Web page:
Recently, my friend Gary Angel (certainly *the* one blogger you should follow in Web Analytics if you had to keep only one) wrote about something I thought had profound consequences. In a few words, Gary says that an online marketing agency could not fundamentally be the same one who reports on whether strategies and campaigns were successful or not. I must say that, in general, I certainly agree with him.
I was attending a small Web Analytics conference here in Montreal this week, and that question came up. There were several people from agencies (here, by agencies, I mean online Marketing ones, not measurement consultancies), and their stance, not surprisingly, was that, “absolutely, we are objective, and everybody is on board with what we do.” I don’t think they’re lying, not even bullshitting a little, and those analysts really believe it. However, I’m not convinced that analysts in agencies can be totally free to tell the absolute truth. Pressure must be very high to present multi-million dollar projects as successful. Gary uses even stronger language:
In a world where there are lies, damn lies, and statistics, why would you let your Agencies measure their own performance? If you’re agencies are siloed, they have every incentive (and ability) to make their channel look maximally successful. If you’ve concentrated everything in a single agency, that agency has every incentive (and ability) to make their entire program look successful and not delve too deeply into any single piece.
This is a complex question that has deep root in agency cultures, agency-client relationships, and how much those relationships leave room for errors.
Everybody knows that creativity is at the heart of what agencies do; gee! it’s the reason why clients hire them. I think too many people believe that creativity is antithesis to measurement, or at least that in the face of rather poor results, a very original concept must have the larger share of value. I have discussed that elsewhere, and all I wanted to touch here is the creativity for creativity’s sake moto that is often the main dynamics at many, many agencies (you know, “I didn’t make an extra buck, but my agency won prizes”).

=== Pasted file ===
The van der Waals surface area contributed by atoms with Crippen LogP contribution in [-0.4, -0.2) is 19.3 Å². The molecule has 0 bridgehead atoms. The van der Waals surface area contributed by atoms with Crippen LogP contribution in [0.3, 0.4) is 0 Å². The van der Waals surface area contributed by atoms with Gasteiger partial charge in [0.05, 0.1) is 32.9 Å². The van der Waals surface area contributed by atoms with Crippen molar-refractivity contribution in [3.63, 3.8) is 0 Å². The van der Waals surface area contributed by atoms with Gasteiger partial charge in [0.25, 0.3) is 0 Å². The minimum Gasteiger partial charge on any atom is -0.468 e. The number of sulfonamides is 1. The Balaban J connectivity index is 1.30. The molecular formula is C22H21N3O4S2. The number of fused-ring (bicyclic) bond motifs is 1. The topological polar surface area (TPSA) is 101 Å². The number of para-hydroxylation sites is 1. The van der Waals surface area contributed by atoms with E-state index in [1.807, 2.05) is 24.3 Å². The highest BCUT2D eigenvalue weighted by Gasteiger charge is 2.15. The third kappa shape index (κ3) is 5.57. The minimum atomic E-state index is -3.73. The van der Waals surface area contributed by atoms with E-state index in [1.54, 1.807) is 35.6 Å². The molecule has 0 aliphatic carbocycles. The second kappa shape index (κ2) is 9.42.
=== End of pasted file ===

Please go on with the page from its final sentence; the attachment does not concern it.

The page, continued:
The other point is I think the main factor why it is very hard to build strong analytical cultures at agencies. I very much doubt that clients are yet ready to accept candid and transparent admissions of failure. And this is especially true if their own culture leaves little room for mistakes. Since basically, to many clients’ mind, one hires an agency for its expertise, “they sure know what they’re doing”, it is easy to imagine that expertise means being right, always. Anyway, why would you pay someone to mess up, which you can easily do yourself for far less money?
So, I am not sure analytics have a viable proposition within agencies. Yes, you can call my own and Gary’s bias on this, since both our firms are in the measurement business.
The choice of bias is yours.
[August 29th Update]
Gary Angel in a new post reviewing Marshal Sponder’s new book Social Media Analytics, quotes from Marshall’s book about the role of agencies in measuring what they do for their clients in Social Media (NOTE: I am reproducing the book quote here without permission. Since this is a very small excerpt, I believe it will not pose a problem):
…I have come to believe marketing and communications agencies are not the most appropriate entities to measure marketing or PR campaigns run on behalf of their clients, especially within social media. Too often there is an inherent conflict of interest, as MarCom firms measure their client’s online buzz, and data can be skewed, often unintentionally, to show the successful completion of agreed-upon campaign goals.